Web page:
Cost of Content Creation and Correction in .NET

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Bifurcation Analysis of Lasers with Delay
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The first line, < xml ... > is a processing instruction . These are similar to directives in JSPs; they provide information to an interpreter that is processing the XML file. This instruction defines the dialect of XML that is used in the document. The next entry, <!DOCTYPE ... >, specifies the DTD that contains the rules for a valid web-app document. A DOCTYPE declaration names the document type, in this case a web-app , and provides a URI for the DTD file. If the DTD represents an official standard, the URI can be specified as PUBLIC and will reference a URI on the web. If the DTD is a little home-brew affair, the URI would be specified as SYSTEM and would identify a file in the local system. You can have both it means that there is an official public standard and that you have a copy in your local file system. The web-app DTD, as shown in part above, contained only ELEMENT definitions as used to specify structural relations. More typically, a DTD will be made up from ELEMENT definitions, ATTLIST attribute definitions and ENTITY references. Element definitions can take a variety of forms:
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Alex Kasper, Nexspace, is not only my best friend, but also a business partner and colleague. Together we hosted a popular Internet talk radio show known as "The Darkside of the Internet" on KFI AM 640 in Los Angeles under the skillful guidance of Program Director David G. Hall. Alex graciously provided his invaluable assistance and advice to this book project. His influence has always been positive and helpful with a kind ness and generosity that often extended far beyond midnight. Alex and I recently completed a film/video to help businesses train their people on preventing social engineering attacks.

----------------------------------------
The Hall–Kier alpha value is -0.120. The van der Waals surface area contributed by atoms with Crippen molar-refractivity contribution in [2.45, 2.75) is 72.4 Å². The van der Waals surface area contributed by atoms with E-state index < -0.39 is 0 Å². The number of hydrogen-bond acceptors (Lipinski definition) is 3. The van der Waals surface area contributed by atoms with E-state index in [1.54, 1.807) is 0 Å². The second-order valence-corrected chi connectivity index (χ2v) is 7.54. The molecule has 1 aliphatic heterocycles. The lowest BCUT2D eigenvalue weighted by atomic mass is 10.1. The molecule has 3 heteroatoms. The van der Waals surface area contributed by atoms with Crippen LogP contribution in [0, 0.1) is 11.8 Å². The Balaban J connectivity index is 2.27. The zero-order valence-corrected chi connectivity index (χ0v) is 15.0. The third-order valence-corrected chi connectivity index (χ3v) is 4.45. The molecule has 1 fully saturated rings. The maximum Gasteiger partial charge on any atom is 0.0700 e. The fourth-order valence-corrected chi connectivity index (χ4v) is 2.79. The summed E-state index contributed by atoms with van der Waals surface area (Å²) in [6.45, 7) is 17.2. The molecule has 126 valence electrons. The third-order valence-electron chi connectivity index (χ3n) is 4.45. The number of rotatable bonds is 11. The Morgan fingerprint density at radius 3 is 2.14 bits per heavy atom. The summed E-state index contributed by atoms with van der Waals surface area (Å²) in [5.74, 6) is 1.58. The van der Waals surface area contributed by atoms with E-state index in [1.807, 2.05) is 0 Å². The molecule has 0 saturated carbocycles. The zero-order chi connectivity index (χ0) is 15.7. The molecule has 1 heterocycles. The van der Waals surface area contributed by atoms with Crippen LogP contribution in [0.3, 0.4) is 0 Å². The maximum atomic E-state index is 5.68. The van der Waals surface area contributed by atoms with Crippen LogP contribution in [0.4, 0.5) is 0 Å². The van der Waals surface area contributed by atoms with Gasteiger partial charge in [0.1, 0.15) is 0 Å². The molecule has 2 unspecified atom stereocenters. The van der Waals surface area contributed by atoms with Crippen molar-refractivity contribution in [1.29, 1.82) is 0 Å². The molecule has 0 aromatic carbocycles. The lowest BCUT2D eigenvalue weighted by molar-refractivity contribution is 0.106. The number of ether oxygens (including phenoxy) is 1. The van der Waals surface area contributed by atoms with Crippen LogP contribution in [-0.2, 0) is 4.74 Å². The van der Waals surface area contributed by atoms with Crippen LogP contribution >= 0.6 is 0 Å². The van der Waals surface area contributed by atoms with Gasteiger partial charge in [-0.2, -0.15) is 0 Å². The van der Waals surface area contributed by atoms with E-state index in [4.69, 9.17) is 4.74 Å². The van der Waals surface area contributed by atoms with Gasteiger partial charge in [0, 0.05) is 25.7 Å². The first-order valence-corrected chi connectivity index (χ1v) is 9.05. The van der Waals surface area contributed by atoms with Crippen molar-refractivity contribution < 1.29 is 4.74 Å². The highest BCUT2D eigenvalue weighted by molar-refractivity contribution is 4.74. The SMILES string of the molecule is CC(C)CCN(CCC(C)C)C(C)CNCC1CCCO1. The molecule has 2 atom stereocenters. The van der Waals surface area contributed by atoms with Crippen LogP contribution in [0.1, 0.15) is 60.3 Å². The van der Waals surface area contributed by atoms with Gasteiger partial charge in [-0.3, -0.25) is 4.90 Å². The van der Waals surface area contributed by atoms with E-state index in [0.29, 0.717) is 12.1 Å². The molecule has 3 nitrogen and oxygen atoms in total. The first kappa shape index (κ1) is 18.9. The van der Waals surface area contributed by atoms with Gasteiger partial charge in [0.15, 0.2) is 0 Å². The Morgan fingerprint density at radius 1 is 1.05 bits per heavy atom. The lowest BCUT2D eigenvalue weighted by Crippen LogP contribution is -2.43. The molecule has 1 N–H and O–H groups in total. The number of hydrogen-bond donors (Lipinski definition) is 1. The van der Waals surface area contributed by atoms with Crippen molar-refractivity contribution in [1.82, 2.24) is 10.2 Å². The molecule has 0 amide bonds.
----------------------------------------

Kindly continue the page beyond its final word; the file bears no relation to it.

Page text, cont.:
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The IETF develops standards for the Internet, or more generally standards for use in IP Networks. Most standards relate to protocols. As explained in 1, architectures are not so important. An example of an IETF protocol is IP. More recently developed protocols include the Session Initiation Protocol (SIP) for session signalling and the Diameter protocol for Authentication, Authorization and Accounting. In this book we call IETF-developed protocols for Computer Networks IETF Protocols. The technical work of the IETF is carried out in its Working Groups, which are organized by topic into several areas (e.g., routing, transport, security, etc.). Much of the work is handled via mailing lists. The IETF holds meetings three times a year. Ongoing work is documented in socalled Internet Drafts (IDs). Results, including the actual standards, are found in documents called politely Request for Comment (RFC). Of course, all IETF documents are available to the public on the IETF web site [IETF]. The IETF s working style is very different from that of other standardization bodies, e.g. 3GPP. New working groups are founded when enough people are interested in doing thework, can agree on a charter that de nes a reasonable scope and convince an Area Director of the IETF that the project is worthwhile. Following a true bazaar approach as described in 1, there is no grand plan for building an entire system. One of the IETF principles is rough consensus and running code [RFC 3935]. This means that decisions are taken based on rough consensus of IETF participants, either in meetings or on the mailing list. It is not necessary for everybody to agree. Furthermore, a protocol can only become a standard if at least two interoperable implementations exist. It is very hard to design faultless protocol machinery on paper only. As we saw in 2, the worlds of telecommunications and the Internet converge. The majority of the mobile networks depicted in Figure 2.5 are in fact IP-based. UMTS increasingly employs protocols developed by the IETF as this improves interoperability with other networks. Therefore the IETF gains importance in the telecommunications world, and 3GPP and IETF collaborate. For example, members of the 3GPP actively participate in IETF working groups in order to develop standards of importance to 3GPP.